3 tablespoons olive or vegetable oil

2-3 lbs (1-1.5kg) lamb stew meat, cut into chunks with the bones separated out

2 onions, diced

8 cloves garlic, minced

1 tablespoon table salt

1 teaspoon ground black pepper

1 teaspoon ground cinnamon

1 teaspoon ground paprika

1 cup sweet red wine

4 cups vegetable or chicken stock (you can substitute soup powder)

Water

9 oz (250g) roasted, peeled chestnuts

1 cup raisins, soaked in water for 10 minutes

  1. Heat a deep pot over a high flame. Then, add the oil.
  2. Add the meat but not the bones. Sauté the meat on high heat for ten minutes, until the meat is lightly browned on all sides. Remove the meat from the pot and set aside for a moment.
  3. Add the bones, onions, and garlic to the pot. Sauté on high heat for five minutes, or until the onions are translucent.
  4. Add the spices and wine, and cook for one more minute, by which time the wine should be boiling.
  5. Add the meat back into the pot and mix with the onions. Add the stock, and water to cover the meat about 1 1/2 inches/4 centimeters.
  6. Bring to a boil, then simmer for 1 hour, stirring regularly. Skim off the fat that accumulates at the top. (You can use the fat to make rice that goes with the stew, or dip bread into it.)
  7. Add the chestnuts and raisins after the hour is up. Then, simmer for 15-20 more minutes.
  8. Turn off the heat. Serve with rice and/or bread.
Thank you to Ziva Freiman for participating in User Acceptance Testing for this recipe. 
Son olarak, tüm Türk ve Türkçe konuşan arkadaşlarıma yardımları ve tavsiyeleri için de kalpten teşekkür ederim. Hikmetinizle mizahınız bana çok fayda sağladı. İnşallah, gelecekte bir hayli yemekler beraber yemeye devam edebiliriz. Teşekkürler ve afiyet olsun!

Fun at Cheburechnaya, a Bukharan Jewish Restaurant

Shurpa soup in a bowl - there are vegetables, herbs, meat, and broth

Hanukkah is not my favorite holiday, but to mark the holiday, I thought I would talk about one of my better fried food experiences recently. It was at one of my favorite restaurants in New York, Cheburechnaya, which serves Bukharan Jewish cuisine from Uzbekistan.

“There are Jews in Uzbekistan?” one may ask. Indeed, there is a Jewish community, based largely in the city of Bukhara – hence the name Bukharan Jews. Jews migrated to Central Asia from Persia in antiquity with their religion and the Persian language, which Bukharan Jews call Bukhori. Jews lived in various conditions under Muslim rule for six hundred years, and then Russian rule from 1876 to 1991. Jews were in Bukhara, Tashkent, Samarkand, Khiva, and in Dushanbe in neighboring Tajikistan.  The cuisine and culture of Bukharan Jews is particularly distinct among Jewish communities, both for its Persian-based language and for its frequent use of meat. Most Bukharan Jews left during the Soviet years, and settled in Tel Aviv and New York, where the Forest Hills and Rego Park neighborhoods have large Bukharan communities. Several Bukharan restaurants are found in these neighborhoods, which serve a mix of Central Asian food and Russian dishes picked up during the century of Russian rule. Though strictly kosher and owned by Jews, many Muslim Uzbeks work at these restaurants.

Exterior of Cheburechnaya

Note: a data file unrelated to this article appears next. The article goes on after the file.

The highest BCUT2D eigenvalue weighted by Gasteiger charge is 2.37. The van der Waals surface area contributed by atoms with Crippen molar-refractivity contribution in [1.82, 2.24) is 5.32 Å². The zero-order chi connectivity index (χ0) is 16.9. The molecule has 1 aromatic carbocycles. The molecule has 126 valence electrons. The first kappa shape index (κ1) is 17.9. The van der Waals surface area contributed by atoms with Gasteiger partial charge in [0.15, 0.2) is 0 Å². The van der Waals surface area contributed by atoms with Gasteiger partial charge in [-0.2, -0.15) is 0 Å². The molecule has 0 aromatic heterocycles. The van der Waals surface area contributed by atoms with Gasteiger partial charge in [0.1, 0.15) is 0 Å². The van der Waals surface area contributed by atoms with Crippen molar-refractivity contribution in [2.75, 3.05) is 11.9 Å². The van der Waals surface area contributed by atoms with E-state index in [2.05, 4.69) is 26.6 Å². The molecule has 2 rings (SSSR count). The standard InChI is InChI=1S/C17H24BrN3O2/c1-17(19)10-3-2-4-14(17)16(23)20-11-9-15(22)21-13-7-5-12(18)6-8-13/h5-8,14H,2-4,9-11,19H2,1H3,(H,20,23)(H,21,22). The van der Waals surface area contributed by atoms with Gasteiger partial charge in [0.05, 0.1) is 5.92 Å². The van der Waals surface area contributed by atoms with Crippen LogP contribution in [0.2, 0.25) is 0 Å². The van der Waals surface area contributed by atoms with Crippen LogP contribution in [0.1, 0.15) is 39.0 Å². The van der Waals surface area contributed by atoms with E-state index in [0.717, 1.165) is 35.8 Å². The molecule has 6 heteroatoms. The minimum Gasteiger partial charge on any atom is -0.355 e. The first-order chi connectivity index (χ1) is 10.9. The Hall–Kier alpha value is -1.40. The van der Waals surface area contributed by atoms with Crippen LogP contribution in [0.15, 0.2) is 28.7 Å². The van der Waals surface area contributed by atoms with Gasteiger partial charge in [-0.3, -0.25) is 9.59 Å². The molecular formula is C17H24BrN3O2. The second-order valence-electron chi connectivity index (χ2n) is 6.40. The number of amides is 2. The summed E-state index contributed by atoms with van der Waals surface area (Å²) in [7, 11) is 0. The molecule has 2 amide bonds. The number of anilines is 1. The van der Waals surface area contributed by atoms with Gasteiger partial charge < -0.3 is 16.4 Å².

(Photo Kate S. on Yelp)

These Bukharan restaurants have a cult following among many non-Bukharan Jews in New York, for the delicious food and their general affordability and good service. (The latter two are unfortunately rare among kosher restaurants in New York.) In addition, many Russian Jewish immigrants come for a taste of home. Central Asian food, including shashlik (kebabs), chebureki (triangular fried pastries), and samsa/samcy (triangular filled buns), became popular throughout the Soviet Union after World War II, and for many Russian Jews “going out for Central Asian” is the equivalent of the American “going out for Chinese.” The menus at Bukharan restaurants are uniformly bilingual in English and Russian.

Traditional Bukharan Jewish food, like all Central Asian food, is meat heavy. There is meat in the soup, meat in the pastries, meat in the rice, and meat generally everywhere. (Vegetarianism is, to say the least, uncommon.) Historically the Jews of Bukhara and Samarkand were one of the few Jewish communities that regularly consumed meat – not just because it was plentiful and cheap, but also because the Jewish community had a regularly available supply of cattle, sheep, and poultry. This matches the generally meat-based diet of the surrounding region, which is desert and not particularly given to vegetable agriculture. It should be noted that this was both unusual for Jewish communities, which reserved meat for more special occasions, and also usual in that this was eating what the neighbors did.

Cheburechnaya is located near the center of Rego Park, on an unassuming side street in Queens. It is close to other Jewish businesses, including two other Bukharan restaurants, a kosher butcher, a kosher supermarket, and a number of other kosher restaurants. Russian, Bukhori, and Hebrew can be heard along the street – alongside Chinese, Spanish, Uzbek, and Arabic. The crowd is a hearty mix: there are Bukharans and Russians, the traditional clientele, along with observant Jews from all over the New York area and foodies from all traditions. At one table, you might have a Bukharan family going out; at another table, some Ashkenazi “bros” reminiscing about their exploits in their college AEPi; at a third, a nerdy civil servant and his friends. Few restaurants in New York, in my experience, are as fun for people-watching.

IMG_2003